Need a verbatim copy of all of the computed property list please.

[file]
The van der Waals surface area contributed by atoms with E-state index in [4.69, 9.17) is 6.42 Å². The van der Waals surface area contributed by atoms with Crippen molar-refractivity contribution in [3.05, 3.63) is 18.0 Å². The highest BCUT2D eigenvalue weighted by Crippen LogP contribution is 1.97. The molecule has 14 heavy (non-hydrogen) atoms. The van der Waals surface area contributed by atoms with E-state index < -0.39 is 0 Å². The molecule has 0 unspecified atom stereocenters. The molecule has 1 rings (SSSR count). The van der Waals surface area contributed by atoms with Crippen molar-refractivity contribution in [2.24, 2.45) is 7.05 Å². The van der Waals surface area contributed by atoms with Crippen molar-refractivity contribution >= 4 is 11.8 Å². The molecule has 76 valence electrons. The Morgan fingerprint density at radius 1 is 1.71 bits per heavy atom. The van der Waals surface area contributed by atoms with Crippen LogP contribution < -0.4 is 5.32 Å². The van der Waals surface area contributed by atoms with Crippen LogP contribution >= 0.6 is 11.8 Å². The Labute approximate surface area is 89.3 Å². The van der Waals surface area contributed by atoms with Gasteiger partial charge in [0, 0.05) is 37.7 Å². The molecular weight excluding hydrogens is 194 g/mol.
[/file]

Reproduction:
The van der Waals surface area contributed by atoms with E-state index in [4.69, 9.17) is 6.42 Å². The van der Waals surface area contributed by atoms with Crippen molar-refractivity contribution in [3.05, 3.63) is 18.0 Å². The highest BCUT2D eigenvalue weighted by Crippen LogP contribution is 1.97. The molecule has 14 heavy (non-hydrogen) atoms. The van der Waals surface area contributed by atoms with E-state index < -0.39 is 0 Å². The molecule has 0 unspecified atom stereocenters. The molecule has 1 rings (SSSR count). The van der Waals surface area contributed by atoms with Crippen molar-refractivity contribution in [2.24, 2.45) is 7.05 Å². The van der Waals surface area contributed by atoms with Crippen molar-refractivity contribution >= 4 is 11.8 Å². The molecule has 76 valence electrons. The Morgan fingerprint density at radius 1 is 1.71 bits per heavy atom. The van der Waals surface area contributed by atoms with Crippen LogP contribution < -0.4 is 5.32 Å². The van der Waals surface area contributed by atoms with Crippen LogP contribution >= 0.6 is 11.8 Å². The Labute approximate surface area is 89.3 Å². The van der Waals surface area contributed by atoms with Gasteiger partial charge in [0, 0.05) is 37.7 Å². The molecular weight excluding hydrogens is 194 g/mol.